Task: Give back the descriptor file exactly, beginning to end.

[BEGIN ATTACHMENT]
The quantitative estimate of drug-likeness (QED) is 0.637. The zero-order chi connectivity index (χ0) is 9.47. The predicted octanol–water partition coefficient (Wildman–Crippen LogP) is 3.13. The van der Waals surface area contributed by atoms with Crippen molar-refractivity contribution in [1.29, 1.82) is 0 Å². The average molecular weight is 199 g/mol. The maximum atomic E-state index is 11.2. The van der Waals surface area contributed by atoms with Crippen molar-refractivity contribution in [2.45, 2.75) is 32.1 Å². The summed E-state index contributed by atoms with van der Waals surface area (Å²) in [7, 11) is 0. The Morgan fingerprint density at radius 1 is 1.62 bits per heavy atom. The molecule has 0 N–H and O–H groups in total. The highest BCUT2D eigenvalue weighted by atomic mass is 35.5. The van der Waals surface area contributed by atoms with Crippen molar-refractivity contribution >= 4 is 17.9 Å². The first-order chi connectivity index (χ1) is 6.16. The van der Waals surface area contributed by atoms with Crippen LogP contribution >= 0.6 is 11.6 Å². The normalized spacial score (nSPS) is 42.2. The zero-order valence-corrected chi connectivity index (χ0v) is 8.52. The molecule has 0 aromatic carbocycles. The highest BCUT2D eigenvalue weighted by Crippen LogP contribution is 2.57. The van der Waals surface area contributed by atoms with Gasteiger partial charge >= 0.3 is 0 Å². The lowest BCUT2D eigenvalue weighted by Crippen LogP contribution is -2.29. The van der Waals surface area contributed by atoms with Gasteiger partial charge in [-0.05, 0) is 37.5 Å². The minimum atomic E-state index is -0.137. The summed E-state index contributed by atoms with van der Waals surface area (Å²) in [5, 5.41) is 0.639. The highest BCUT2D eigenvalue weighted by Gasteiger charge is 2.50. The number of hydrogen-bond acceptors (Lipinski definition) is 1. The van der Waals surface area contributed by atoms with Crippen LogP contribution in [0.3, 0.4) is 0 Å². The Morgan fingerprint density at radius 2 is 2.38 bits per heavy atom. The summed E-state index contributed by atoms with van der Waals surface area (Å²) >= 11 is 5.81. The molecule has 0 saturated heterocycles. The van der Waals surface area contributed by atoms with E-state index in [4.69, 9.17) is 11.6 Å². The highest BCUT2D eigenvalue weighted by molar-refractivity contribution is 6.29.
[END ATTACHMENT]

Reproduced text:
The quantitative estimate of drug-likeness (QED) is 0.637. The zero-order chi connectivity index (χ0) is 9.47. The predicted octanol–water partition coefficient (Wildman–Crippen LogP) is 3.13. The van der Waals surface area contributed by atoms with Crippen molar-refractivity contribution in [1.29, 1.82) is 0 Å². The average molecular weight is 199 g/mol. The maximum atomic E-state index is 11.2. The van der Waals surface area contributed by atoms with Crippen molar-refractivity contribution in [2.45, 2.75) is 32.1 Å². The summed E-state index contributed by atoms with van der Waals surface area (Å²) in [7, 11) is 0. The Morgan fingerprint density at radius 1 is 1.62 bits per heavy atom. The molecule has 0 N–H and O–H groups in total. The highest BCUT2D eigenvalue weighted by atomic mass is 35.5. The van der Waals surface area contributed by atoms with Crippen molar-refractivity contribution >= 4 is 17.9 Å². The first-order chi connectivity index (χ1) is 6.16. The van der Waals surface area contributed by atoms with Crippen LogP contribution >= 0.6 is 11.6 Å². The normalized spacial score (nSPS) is 42.2. The zero-order valence-corrected chi connectivity index (χ0v) is 8.52. The molecule has 0 aromatic carbocycles. The highest BCUT2D eigenvalue weighted by Crippen LogP contribution is 2.57. The van der Waals surface area contributed by atoms with Gasteiger partial charge >= 0.3 is 0 Å². The lowest BCUT2D eigenvalue weighted by Crippen LogP contribution is -2.29. The van der Waals surface area contributed by atoms with Gasteiger partial charge in [-0.05, 0) is 37.5 Å². The minimum atomic E-state index is -0.137. The summed E-state index contributed by atoms with van der Waals surface area (Å²) in [5, 5.41) is 0.639. The highest BCUT2D eigenvalue weighted by Gasteiger charge is 2.50. The number of hydrogen-bond acceptors (Lipinski definition) is 1. The van der Waals surface area contributed by atoms with Crippen LogP contribution in [0.3, 0.4) is 0 Å². The Morgan fingerprint density at radius 2 is 2.38 bits per heavy atom. The summed E-state index contributed by atoms with van der Waals surface area (Å²) >= 11 is 5.81. The molecule has 0 saturated heterocycles. The van der Waals surface area contributed by atoms with E-state index in [4.69, 9.17) is 11.6 Å². The highest BCUT2D eigenvalue weighted by molar-refractivity contribution is 6.29.